November 2021

minute read


Why would anyone want to work in accounting?

Like so many other professions and industries today, accounting is experiencing its fair share of staffing challenges—and has been for some time.

The truth is that it’s not hard to find reasons why people are hesitant to choose the accounting field. And whether those reasons are myth or the result of learned experience, they’re proving to be major barriers in attracting and retaining qualified staff.

So, what are a few of the myths/experiences?

  • The work is boring (and so is the culture).
  • Tax season hours are long, hard and soul-crushing.
  • There’s absolutely no work-life balance.
  • It’s a male-dominated profession, operating under old-school principles.

The list could actually be longer, but you get the idea.

While some of this might ring true (whether in the past or currently), the fact is that you have the ability to change this mindset. To transition the conversation away from “Why would anyone want to work in accounting?” to “Why wouldn’t they?”

I sincerely believe there’s no better profession to work in than accounting. So let’s talk about why anyone would be lucky to work in today’s modern accounting firms—and in the process, slay all of these negative myths and unfair stereotypes.

“Too boring to bear”

You know the stereotype: Accountants are introverted nebbishes who think a good time is adding up figures in a spreadsheet. I don’t know about you, but I wouldn’t call musicians like Mick Jagger (I know—that surprised me, too), Robert Plant or Janet Jackson boring. Or mixed martial artist Chuck Liddell, or author John Grisham.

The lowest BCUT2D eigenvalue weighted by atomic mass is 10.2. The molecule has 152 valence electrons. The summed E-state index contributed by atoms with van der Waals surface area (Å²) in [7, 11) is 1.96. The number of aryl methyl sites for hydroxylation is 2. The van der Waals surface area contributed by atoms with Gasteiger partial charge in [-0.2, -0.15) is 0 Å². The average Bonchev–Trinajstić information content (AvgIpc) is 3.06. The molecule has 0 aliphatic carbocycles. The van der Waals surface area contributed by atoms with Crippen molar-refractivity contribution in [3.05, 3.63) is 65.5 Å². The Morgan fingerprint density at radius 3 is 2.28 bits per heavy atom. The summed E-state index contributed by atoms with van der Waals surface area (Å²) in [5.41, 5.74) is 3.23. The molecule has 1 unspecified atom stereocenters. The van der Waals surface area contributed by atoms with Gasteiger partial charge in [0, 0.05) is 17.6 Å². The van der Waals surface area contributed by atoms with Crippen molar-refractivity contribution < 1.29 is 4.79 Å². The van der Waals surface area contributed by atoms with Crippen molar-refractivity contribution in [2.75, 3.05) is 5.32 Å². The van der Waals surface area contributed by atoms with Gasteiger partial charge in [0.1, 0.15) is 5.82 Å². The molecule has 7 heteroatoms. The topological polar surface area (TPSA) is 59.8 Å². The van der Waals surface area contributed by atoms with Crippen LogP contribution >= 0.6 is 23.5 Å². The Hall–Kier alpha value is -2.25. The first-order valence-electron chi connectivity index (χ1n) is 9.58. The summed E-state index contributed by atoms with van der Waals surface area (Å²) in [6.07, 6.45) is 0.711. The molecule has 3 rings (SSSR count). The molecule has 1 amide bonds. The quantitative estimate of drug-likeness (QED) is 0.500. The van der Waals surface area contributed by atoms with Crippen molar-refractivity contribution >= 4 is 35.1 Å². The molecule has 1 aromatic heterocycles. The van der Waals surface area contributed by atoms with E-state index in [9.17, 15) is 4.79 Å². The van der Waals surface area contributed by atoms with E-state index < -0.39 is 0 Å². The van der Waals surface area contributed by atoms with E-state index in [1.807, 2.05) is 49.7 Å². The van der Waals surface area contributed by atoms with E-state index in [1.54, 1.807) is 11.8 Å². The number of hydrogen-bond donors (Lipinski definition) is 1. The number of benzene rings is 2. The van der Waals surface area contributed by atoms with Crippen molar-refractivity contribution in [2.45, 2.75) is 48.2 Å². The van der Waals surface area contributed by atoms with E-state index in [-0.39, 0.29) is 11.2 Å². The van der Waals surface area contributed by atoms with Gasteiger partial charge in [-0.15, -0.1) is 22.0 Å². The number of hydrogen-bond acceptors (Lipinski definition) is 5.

Yes, all of them studied accounting!

Closer to home, there are many Rightworks firms that have worked vigorously to improve their culture and move away from the stereotypical status of too boring to bear. Consider just a few examples of what your fellow members are doing to inject fun into the work culture:

  • One firm’s 2021 staff retreat included activities like archery and axe-throwing.
  • Another firm developed a cool team-building activity by creating a giant Jenga tournament in a local park.
  • Still another firm’s director of member services, whose family owns a traveling circus, opened up involvement in an elephant refuge.

I could go on and on about the innovation that continually brews within our membership and the constant encouragement for staff to embrace work-life balance. I’ve met numerous staff who’ve latched on to the concept of living outside of work—among them wine sommeliers, master-level Candy Crush players, skydivers and motocross enthusiasts. Our firms also participate in good works at the community level—youth programs, charity golf events, Rotary Clubs, local chambers and animal rescues, just to name a few.

I don’t know about you, but if that’s boring, sign me up!

“The long, hard crawl through tax season”

In the last several years, there’s been a definite shift in the scope of services firms offer. Yes, accountants will always need to bring their knowledge and experience to the tax process. However, thanks to the automation of mundane, tedious tasks and the rise of the advisory service model, many firms are breaking free from the tyranny of tax returns and discovering that there’s actually life—and more interesting work—out there in the accounting sphere.